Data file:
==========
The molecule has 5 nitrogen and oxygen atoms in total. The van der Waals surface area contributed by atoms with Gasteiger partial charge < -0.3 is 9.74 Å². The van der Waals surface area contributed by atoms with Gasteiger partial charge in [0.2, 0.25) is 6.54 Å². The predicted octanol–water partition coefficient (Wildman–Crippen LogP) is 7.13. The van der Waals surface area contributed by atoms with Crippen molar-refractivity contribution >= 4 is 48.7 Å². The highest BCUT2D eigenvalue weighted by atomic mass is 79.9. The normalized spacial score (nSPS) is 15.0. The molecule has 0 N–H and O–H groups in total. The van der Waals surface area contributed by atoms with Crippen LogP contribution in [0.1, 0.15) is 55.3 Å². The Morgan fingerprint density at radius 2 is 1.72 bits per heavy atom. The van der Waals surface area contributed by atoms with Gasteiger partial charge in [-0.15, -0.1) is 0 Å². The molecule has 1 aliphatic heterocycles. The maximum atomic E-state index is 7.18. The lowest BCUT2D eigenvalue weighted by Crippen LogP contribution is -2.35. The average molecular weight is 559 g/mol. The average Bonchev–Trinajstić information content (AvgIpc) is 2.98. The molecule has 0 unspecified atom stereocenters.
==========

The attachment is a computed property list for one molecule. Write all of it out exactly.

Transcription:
The molecule has 5 nitrogen and oxygen atoms in total. The van der Waals surface area contributed by atoms with Gasteiger partial charge < -0.3 is 9.74 Å². The van der Waals surface area contributed by atoms with Gasteiger partial charge in [0.2, 0.25) is 6.54 Å². The predicted octanol–water partition coefficient (Wildman–Crippen LogP) is 7.13. The van der Waals surface area contributed by atoms with Crippen molar-refractivity contribution >= 4 is 48.7 Å². The highest BCUT2D eigenvalue weighted by atomic mass is 79.9. The normalized spacial score (nSPS) is 15.0. The molecule has 0 N–H and O–H groups in total. The van der Waals surface area contributed by atoms with Crippen LogP contribution in [0.1, 0.15) is 55.3 Å². The Morgan fingerprint density at radius 2 is 1.72 bits per heavy atom. The van der Waals surface area contributed by atoms with Gasteiger partial charge in [-0.15, -0.1) is 0 Å². The molecule has 1 aliphatic heterocycles. The maximum atomic E-state index is 7.18. The lowest BCUT2D eigenvalue weighted by Crippen LogP contribution is -2.35. The average molecular weight is 559 g/mol. The average Bonchev–Trinajstić information content (AvgIpc) is 2.98. The molecule has 0 unspecified atom stereocenters.